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5E Monsters charming PCs during combat

jayoungr

Hero
Supporter
I have run a couple of combats now against antagonists that are able to charm PCs. I like the flavor of the ability, but I feel like it runs a severe risk of being unfun by virtue of taking one or more PCs out of the fight completely, leaving the players to sit out in boredom. I'm thinking of things like the Dryad's fey charm or the Vampire's charm ability. Once the charm takes effect, the target doesn't get any more saving throws; the only way to even get a chance of breaking the charm is for the monster or its allies to harm the PC.

Now, a vampire might want to bite the PC, but a Dryad has no reason to harm a target she's already charmed, right?

How do you handle monsters with charm abilities? Do you typically find a way for the monster or its allies to harm the charmed PC?

Do your players enjoy or resent being charmed?

Do you typically grant extra saving throws? Allow other party members to snap the charmed PC out of it?

If you run it by the book, do you find that this leads to combats ending in a TPC (Total Party Charm)?
 

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iserith

Magic Wordsmith
If there's an NPC with the party, I like to target the NPC first as it creates a more interesting situation in my view. Failing that, I target a PC and hold them to the effect of the spell.

As always, I try to telegraph to the PCs that they may encounter creatures with these abilities which allows them the opportunity to prepare accordingly. Calm emotions is something clerics in my game regularly take. I never see that spell in other games I play.
 

ad_hoc

Hero
A typical battle is supposed to take around 3 rounds and should take up to 20 minutes.

It's really not that not that long to sit out.

The monsters who have dominate abilities tend to be rare. If your campaign is full of them then it might be worth changing it out to something else.

Otherwise I think having a risk of a PC being taken out of combat by a charm once or twice a campaign is fine.

If you find that combat takes a long time to resolve then that might be the source of the problem rather than the charm itself.
 


MarkB

Legend
I don't find it much of a combat assets, so my NPCs tend to go for more offensive spells. Vampires have better options than Charm Person, anyway.
Charm is a pretty powerful option in combat for a vampire. It instantly eliminates a threat, turning them into an asset, and also allows it to auto-succeed on a Bite on them on subsequent turns. For a standard non-spellcasting vampire, I don't think there's anything in its stat block that will turn the battle in its favour as effectively as using Charm.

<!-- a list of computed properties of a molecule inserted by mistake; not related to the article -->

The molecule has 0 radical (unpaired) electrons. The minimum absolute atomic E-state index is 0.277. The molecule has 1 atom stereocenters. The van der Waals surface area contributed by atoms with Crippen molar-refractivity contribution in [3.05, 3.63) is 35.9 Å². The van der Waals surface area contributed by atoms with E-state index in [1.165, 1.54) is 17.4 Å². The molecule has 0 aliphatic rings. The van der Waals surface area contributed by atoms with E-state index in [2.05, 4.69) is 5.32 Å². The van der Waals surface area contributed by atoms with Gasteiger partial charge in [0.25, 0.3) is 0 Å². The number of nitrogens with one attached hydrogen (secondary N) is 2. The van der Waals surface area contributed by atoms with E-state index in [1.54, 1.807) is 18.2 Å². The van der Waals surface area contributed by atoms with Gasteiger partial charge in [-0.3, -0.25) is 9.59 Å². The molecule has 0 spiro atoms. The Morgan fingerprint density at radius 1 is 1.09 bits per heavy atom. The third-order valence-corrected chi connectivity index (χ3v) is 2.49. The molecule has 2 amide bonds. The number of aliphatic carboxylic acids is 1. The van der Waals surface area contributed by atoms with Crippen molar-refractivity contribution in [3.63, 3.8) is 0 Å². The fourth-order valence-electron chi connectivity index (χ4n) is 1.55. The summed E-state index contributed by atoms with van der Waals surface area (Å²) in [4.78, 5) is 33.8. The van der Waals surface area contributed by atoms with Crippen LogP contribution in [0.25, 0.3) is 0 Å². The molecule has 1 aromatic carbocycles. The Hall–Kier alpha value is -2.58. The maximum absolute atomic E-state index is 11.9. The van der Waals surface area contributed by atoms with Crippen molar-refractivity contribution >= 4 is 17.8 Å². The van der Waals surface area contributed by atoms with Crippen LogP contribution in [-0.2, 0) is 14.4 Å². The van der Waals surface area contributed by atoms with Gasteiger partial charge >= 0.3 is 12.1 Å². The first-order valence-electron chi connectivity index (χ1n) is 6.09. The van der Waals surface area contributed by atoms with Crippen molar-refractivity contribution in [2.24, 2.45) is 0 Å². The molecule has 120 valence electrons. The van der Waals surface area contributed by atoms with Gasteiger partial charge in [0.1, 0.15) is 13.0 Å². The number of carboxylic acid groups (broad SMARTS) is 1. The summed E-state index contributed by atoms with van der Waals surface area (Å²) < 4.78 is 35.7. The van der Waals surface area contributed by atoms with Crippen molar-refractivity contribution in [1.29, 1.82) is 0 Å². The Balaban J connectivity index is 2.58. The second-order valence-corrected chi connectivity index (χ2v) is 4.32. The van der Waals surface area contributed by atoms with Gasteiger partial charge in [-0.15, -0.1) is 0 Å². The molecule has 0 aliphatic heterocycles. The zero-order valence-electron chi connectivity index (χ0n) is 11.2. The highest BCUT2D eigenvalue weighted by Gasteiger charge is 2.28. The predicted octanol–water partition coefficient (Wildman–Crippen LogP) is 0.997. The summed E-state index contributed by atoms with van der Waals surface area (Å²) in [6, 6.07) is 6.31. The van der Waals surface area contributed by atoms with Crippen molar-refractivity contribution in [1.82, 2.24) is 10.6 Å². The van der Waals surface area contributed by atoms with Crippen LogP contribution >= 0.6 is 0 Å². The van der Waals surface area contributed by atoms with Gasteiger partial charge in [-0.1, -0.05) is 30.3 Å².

Fenris-77

Small God of the Dozens
Supporter
Well, there's your two schools of thought right there. To be fair to JD I'm just assuming he's indexing the more damage oriented stuff, he might not be. The grapple-bite combo is, IMO anyway, weaksauce compared to the charm. It's the DC 17 that makes that tick, even 13th level characters might actually fail that occasionally. Even though the charm victims won't attack their friends they are out of the fight (no more saves, no dispel, nothing for 24 hours). Layer on a cunning plan and you see a foe that might actually live up to it's CR. Maybe.
 

Jd Smith1

Explorer
Charm is a pretty powerful option in combat for a vampire. It instantly eliminates a threat, turning them into an asset, and also allows it to auto-succeed on a Bite on them on subsequent turns. For a standard non-spellcasting vampire, I don't think there's anything in its stat block that will turn the battle in its favour as effectively as using Charm.
Nah. if a vampire isn't a spellcaster, it has lost if it engages in a stand-up fight. Sure, it might sideline one PC, but it will die in the volley of actions directed against it in the same combat round.
 

Fenris-77

Small God of the Dozens
Supporter
Divide and conquer is what makes a Vampire encounter tick. Single monsters generally fair poorly in 5e if they just stand and deliver, and the vampire is no exception. Vamps are mobile enough to make things more complicated than a 1 round tko too.
 

cmad1977

Adventurer
Nah. if a vampire isn't a spellcaster, it has lost if it engages in a stand-up fight. Sure, it might sideline one PC, but it will die in the volley of actions directed against it in the same combat round.
If a vampire engages in a stand up fight then the DM has messed up.
I found Strahds greatest strengths to be his mobility in combat. His Charm is a powerful addition to the arsenal. He’s also a bit of an outlier.
 

Salthorae

Imperial Mountain Dew Taster
I love to use charm in my combats, it makes them so much more dynamic I find, the saves have weight!

Though I don't try to force PC's to fight each other (unless it's dominate). I do the same "your good friend is being fought by your other friends, how do you handle that?" and let the players figure that out for themselves.
 

Unwise

Adventurer
One thing that a lot of people in my games forget is that being charmed does not mean that people now hate their friends. It can be fun being in a situation where your new best friend is fighting your other friends. A PC could validly be healing both sides of the battle while trying to talk people down. Putting themselves between the fighting parties makes sense too.